Destitution and wealth concentration

Economic inequality and poverty are increasingly referenced in political and social discourse today. Many conversations draw attention to the widening wealth gap in America and emphasize its status as an unprecedented economic circumstance. The purpose of this piece will be neither to discuss theory as to the underlying cause of this disparity nor to estimate the ethical permissibility of such a system; this writing will examine a historical literary depiction of sheer destitution and discuss the likelihood that such a scene could unfold in our modern society. The aim of this discussion will be to prompt sensory thought on the sights and sounds of a desperate scene of poverty and to put our current national and global circumstance in perspective with events in history.

The themes of poverty and abundant wealth extend back hundreds of years into history and have been written on by scores of authors and historians. One such prominent example is Charles Dickens’s A Tale of Two Cities, a classic work of historical fiction that explores a the French Revolution during its kindling and commencing stages. Major themes in the French Revolution include extreme poverty, the plight of the peasantry, and the tyranny of the affluent. In one of A Tale’s early chapters, Dickens illustrates a highly desperate scene as impoverished people react to some spilled wine on a street.

What is depicted is sheer chaos that is unleashed when some destitute townspeople are drawn to a broken wine cask. “Some men kneeled down, made scoops of their two hands joined, and sipped, or tried to help women, who bent over their shoulders, to sip, before the wine had all run out between their fingers.” Dickens proceeds to create a tactile sense of deprivation and ruthlessness among the people of the city.

This scene serves not only to foreshadow the devastation that will be brought about by the Revolution, but it also demonstrates the utter destitution and bloodthirst of the French peasantry. The desperation of the impoverished, despite being depicted in this context in a work of fiction, is arguably largely realistic. In our world today, the same kinds of sweeping wealth gaps that have fueled the anger of revolting classes in revolutions past still exists within and throughout nations, widening the divide among classes and intensifying social divisions between the rich and poor.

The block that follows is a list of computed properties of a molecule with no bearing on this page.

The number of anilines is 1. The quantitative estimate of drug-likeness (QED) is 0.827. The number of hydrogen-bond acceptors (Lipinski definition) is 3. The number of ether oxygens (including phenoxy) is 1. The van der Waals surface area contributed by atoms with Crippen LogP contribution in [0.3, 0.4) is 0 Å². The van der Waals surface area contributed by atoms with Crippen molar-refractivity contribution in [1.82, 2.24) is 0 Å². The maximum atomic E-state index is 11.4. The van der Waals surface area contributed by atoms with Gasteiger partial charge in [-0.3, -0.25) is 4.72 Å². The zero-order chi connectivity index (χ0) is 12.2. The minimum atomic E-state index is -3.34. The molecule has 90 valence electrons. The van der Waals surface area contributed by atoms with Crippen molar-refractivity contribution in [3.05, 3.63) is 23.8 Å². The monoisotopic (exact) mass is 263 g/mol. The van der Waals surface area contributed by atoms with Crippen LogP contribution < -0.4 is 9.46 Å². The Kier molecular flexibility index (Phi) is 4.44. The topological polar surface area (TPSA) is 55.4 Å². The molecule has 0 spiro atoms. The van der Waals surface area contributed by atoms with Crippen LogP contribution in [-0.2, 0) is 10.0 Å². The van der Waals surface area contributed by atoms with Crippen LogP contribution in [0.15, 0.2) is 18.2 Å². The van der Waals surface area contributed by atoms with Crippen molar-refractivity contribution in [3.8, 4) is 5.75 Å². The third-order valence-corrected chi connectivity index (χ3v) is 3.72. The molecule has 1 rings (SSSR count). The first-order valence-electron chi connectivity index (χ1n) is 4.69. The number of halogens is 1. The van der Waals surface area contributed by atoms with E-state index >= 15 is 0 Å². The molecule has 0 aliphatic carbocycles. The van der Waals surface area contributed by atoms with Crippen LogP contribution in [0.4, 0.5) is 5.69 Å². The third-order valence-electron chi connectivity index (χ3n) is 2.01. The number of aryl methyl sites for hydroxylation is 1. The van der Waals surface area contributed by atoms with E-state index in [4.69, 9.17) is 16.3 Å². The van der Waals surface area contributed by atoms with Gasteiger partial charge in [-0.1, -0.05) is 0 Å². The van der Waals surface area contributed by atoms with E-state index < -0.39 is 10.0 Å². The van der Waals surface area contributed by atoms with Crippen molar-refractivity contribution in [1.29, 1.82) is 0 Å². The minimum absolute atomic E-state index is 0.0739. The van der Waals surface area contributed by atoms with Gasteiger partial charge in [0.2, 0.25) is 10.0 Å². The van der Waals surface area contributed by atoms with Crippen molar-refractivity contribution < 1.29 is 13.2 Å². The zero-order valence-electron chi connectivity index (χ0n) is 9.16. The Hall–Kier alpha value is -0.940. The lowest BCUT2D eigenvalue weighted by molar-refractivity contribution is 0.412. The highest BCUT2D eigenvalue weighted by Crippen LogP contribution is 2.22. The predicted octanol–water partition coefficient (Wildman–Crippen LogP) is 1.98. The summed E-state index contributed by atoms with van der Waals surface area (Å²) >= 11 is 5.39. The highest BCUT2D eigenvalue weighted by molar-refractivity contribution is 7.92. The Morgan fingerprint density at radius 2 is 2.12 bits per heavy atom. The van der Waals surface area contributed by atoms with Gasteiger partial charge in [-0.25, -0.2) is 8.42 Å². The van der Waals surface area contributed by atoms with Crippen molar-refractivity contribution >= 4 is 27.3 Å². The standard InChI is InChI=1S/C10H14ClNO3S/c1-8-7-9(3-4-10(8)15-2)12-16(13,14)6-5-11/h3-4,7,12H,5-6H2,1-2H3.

Furthermore, countless populations are still burdened with the same kind of destitution described by Dickens in his wine cask scene. Millions of people in today’s world go without basic resources such as food and water for times of such length that it would not at all be surprising to see an event similar to the one described unfold should food or water be spilled upon the street. However, minding the world’s economic corruption and staggeringly disproportionate wealth, some regions would be more inclined to demonstrate this desperation than others.

Developed nations such as the U.S., in contrast, entertain populations that are so well-fed that the challenge of starvation is displaced by the crisis of obesity. For those Americans who do not have proper access to food, various organizations attempt to provide those populations with adequate means for survival by creating food banks and founding charities. Many people in other countries are not connected with such humanitarian assistance. The option to request the charity of an altruistic neighbor, in their case, is nonexistent, and in its place looms the reality that starvation is widespread and imminent. The abundance of and overindulgence in food in the United States is evidence that the average American has access to more food than he or she needs. This is a thought-provoking scenario to consider, at the very least.

The economic stature of the U.S. is due in at least small part (among many other complex historical influences) to the ideal geographic region that the U.S. occupies, with generally moderate temperatures and numerous water sources, which in earlier times of economic development enabled land to be well-utilized and for populations to (eventually learn to after some tough colonial fails) efficiently hydrate themselves. The U.S. was much better geographically poised for success than, say, Chad, which is landlocked about about 50% desert. The behavior of climate and other natural factors greatly influences the availability of food and water to a nation’s population, making geographic location yet another reason why many populations throughout the world are more heavily vulnerable to famines and droughts of lethal proportions.

In almost no circumstance could one feasibly project the large-scale occurrence of a scene such as A Tale’s wine-scrambling in the United States or any other developed nation today. It certainly is a mental exercise, however, to pause and consider the reality that nations stricken with such degrees of poverty do in fact still exist here beside us in our modern and illustriously wealthy world, and even among us here at stoplights and on street corners.